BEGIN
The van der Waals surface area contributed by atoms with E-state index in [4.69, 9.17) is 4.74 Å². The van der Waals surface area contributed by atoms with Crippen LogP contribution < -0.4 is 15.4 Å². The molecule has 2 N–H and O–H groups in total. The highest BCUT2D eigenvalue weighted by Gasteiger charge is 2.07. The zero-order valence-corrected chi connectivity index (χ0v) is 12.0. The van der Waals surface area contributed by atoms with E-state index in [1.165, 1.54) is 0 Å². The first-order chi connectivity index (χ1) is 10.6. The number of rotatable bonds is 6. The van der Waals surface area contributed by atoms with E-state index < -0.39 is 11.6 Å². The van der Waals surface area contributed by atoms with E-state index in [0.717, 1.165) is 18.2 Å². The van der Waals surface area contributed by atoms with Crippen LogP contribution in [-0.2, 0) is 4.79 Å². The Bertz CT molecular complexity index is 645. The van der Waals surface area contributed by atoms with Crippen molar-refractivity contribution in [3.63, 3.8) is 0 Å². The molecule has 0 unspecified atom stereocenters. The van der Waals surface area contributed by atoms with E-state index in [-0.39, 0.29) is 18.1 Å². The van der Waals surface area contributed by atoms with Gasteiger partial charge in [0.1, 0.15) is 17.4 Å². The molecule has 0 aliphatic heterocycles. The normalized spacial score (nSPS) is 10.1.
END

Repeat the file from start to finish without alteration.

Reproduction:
The van der Waals surface area contributed by atoms with E-state index in [4.69, 9.17) is 4.74 Å². The van der Waals surface area contributed by atoms with Crippen LogP contribution < -0.4 is 15.4 Å². The molecule has 2 N–H and O–H groups in total. The highest BCUT2D eigenvalue weighted by Gasteiger charge is 2.07. The zero-order valence-corrected chi connectivity index (χ0v) is 12.0. The van der Waals surface area contributed by atoms with E-state index in [1.165, 1.54) is 0 Å². The first-order chi connectivity index (χ1) is 10.6. The number of rotatable bonds is 6. The van der Waals surface area contributed by atoms with E-state index < -0.39 is 11.6 Å². The van der Waals surface area contributed by atoms with E-state index in [0.717, 1.165) is 18.2 Å². The van der Waals surface area contributed by atoms with Crippen LogP contribution in [-0.2, 0) is 4.79 Å². The Bertz CT molecular complexity index is 645. The van der Waals surface area contributed by atoms with Crippen molar-refractivity contribution in [3.63, 3.8) is 0 Å². The molecule has 0 unspecified atom stereocenters. The van der Waals surface area contributed by atoms with E-state index in [-0.39, 0.29) is 18.1 Å². The van der Waals surface area contributed by atoms with Gasteiger partial charge in [0.1, 0.15) is 17.4 Å². The molecule has 0 aliphatic heterocycles. The normalized spacial score (nSPS) is 10.1.